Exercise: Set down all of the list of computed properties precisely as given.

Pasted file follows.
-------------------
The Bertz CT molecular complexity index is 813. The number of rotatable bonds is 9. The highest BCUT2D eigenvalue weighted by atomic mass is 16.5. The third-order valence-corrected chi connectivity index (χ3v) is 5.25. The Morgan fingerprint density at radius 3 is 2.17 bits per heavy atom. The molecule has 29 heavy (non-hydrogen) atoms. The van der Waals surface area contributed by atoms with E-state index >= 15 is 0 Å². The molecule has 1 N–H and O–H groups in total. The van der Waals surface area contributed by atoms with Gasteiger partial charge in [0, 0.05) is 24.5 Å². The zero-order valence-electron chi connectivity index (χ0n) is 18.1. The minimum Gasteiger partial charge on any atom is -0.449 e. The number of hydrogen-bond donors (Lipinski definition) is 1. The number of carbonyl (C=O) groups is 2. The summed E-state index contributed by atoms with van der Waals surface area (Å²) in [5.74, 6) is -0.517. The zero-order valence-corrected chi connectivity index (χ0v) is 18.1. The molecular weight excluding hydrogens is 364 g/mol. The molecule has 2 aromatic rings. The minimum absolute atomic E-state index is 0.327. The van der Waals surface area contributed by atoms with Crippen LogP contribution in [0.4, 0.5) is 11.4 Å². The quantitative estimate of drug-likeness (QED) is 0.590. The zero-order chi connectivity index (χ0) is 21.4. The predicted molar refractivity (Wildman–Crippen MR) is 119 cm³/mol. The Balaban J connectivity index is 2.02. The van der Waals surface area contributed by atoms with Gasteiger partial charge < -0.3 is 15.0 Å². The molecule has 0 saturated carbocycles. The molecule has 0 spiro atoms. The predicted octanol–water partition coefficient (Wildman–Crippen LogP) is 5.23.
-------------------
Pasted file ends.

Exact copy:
The Bertz CT molecular complexity index is 813. The number of rotatable bonds is 9. The highest BCUT2D eigenvalue weighted by atomic mass is 16.5. The third-order valence-corrected chi connectivity index (χ3v) is 5.25. The Morgan fingerprint density at radius 3 is 2.17 bits per heavy atom. The molecule has 29 heavy (non-hydrogen) atoms. The van der Waals surface area contributed by atoms with E-state index >= 15 is 0 Å². The molecule has 1 N–H and O–H groups in total. The van der Waals surface area contributed by atoms with Gasteiger partial charge in [0, 0.05) is 24.5 Å². The zero-order valence-electron chi connectivity index (χ0n) is 18.1. The minimum Gasteiger partial charge on any atom is -0.449 e. The number of hydrogen-bond donors (Lipinski definition) is 1. The number of carbonyl (C=O) groups is 2. The summed E-state index contributed by atoms with van der Waals surface area (Å²) in [5.74, 6) is -0.517. The zero-order valence-corrected chi connectivity index (χ0v) is 18.1. The molecular weight excluding hydrogens is 364 g/mol. The molecule has 2 aromatic rings. The minimum absolute atomic E-state index is 0.327. The van der Waals surface area contributed by atoms with Crippen LogP contribution in [0.4, 0.5) is 11.4 Å². The quantitative estimate of drug-likeness (QED) is 0.590. The zero-order chi connectivity index (χ0) is 21.4. The predicted molar refractivity (Wildman–Crippen MR) is 119 cm³/mol. The Balaban J connectivity index is 2.02. The van der Waals surface area contributed by atoms with Gasteiger partial charge < -0.3 is 15.0 Å². The molecule has 0 saturated carbocycles. The molecule has 0 spiro atoms. The predicted octanol–water partition coefficient (Wildman–Crippen LogP) is 5.23.